As we all look forward to the festive season, it’s important to remember that during this period, we must remain vigilant to scams, particularly if you shop online. This is a time where people want to spread the Christmas cheer to their loved ones but unfortunately, scammers like to take advantage of people’s good nature.
With the holiday season around the corner, we want to ensure that you’re aware of the scams out there and be best prepared. We also wanted to use this opportunity to shed some light and provide focus on the impacts of scams on vulnerable populations and share tips to help avoiding losing money to scams.
If you’re someone that enjoys the convenience of being able to shop for what you want online, especially during what could be a time consuming and chaotic shopping centre experience, you should be aware and vigilant of the threats of online shopping scams. You also need to be wary of social media advertising that could provide you with a false product or service being promoted.
You’d be surprised by how many people can fall into the trap of purchasing from a legitimate looking site, so it’s important to stay vigilant and perform your own due diligence or online audit, especially for large purchases before you commit to buying. Don’t forget to also consider all genuine reviews and feedback provided. More tips are provided in the next section.
Below are products that are popular amongst online shopping and classified scams, according to Scamwatch1:
We also recommend being careful on sites such as online marketplaces, as these can be a hotspot for scammers listing items that don’t exist.
Below are some helpful tips you should consider when online shopping to help keep safe during the festive season:
During the holiday season, individuals may feel isolated and alone, which could make them more prone to being victims of scams. Unfortunately, First Nations, people with disability and those part of the culturally diverse communities (CALD) are more vulnerable to getting scammed.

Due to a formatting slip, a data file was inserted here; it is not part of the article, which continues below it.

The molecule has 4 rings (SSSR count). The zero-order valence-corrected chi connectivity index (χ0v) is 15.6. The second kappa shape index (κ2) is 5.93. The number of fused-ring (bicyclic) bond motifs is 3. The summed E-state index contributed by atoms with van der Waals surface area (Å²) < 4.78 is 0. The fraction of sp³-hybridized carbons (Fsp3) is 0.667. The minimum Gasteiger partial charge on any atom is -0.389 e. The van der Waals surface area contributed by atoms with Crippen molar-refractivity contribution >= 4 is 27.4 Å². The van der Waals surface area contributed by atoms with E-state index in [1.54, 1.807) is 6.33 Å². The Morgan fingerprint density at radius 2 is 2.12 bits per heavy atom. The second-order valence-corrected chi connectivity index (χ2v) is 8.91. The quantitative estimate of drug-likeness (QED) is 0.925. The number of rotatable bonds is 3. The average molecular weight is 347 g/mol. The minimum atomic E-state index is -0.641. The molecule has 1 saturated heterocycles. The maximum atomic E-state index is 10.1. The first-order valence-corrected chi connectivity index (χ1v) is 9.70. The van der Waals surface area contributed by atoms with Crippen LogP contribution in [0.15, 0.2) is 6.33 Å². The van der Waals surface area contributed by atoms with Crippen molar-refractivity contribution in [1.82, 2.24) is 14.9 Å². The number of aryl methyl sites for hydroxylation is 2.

It was reported in July this year that scam reports from the vulnerable populations, such as culturally diverse communities (CALD), people with disability and First Nations people almost doubled in 20212.
According to the Australian Competition & Consumer Commission (ACCC), they reported that scammers stole over $66 million last year from First Nations people2.
It’s been mentioned that scammers specifically target those part of the CALD and First Nations communities2.
Interestingly, younger First Nations members lost more money than older members in their community2. The most financially damaging types of social engineering scams were:
People from CALD communities reported $42 million losses in 2021, which is an 88% increase compared to 20202. The main financial losses that came from this community was through investment scams, usually in the form of ponzi scams and pyramid scheme apps, followed by romance scams and scams that threatened life, arrest, or other2.
Those who identified as having a disability made 15,387 reports to Scamwatch in 2021, losing more than $19.6 million to scams2.
If you identify as a vulnerable person, it’s important to get yourself educated on the latest scams and find ways to best protect your sensitive information, including your banking details.
In late September, Optus had a cyber security breach, which impacted over 10 million customers having their personal information compromised online.
Medibank were also involved in a cyber security breach in October, which not only impacted their customer database but ahm and international student databases. Customers involved in the breach had their personal and health data compromised by the cybercriminal.
We understand that this has affected some of our customers, and that there was a high level of concern following the incident as well.
At Qudos Bank, the protection of your personal information and your accounts is important to us and has and will always be a priority.
If you were impacted by the breach, we recommend that you consider the following:
We encourage you to visit our Fraud & Security hub for more helpful information and tips to help protect your information.
If you identify any suspicious activity on your accounts, please contact us immediately on 1300 747 747.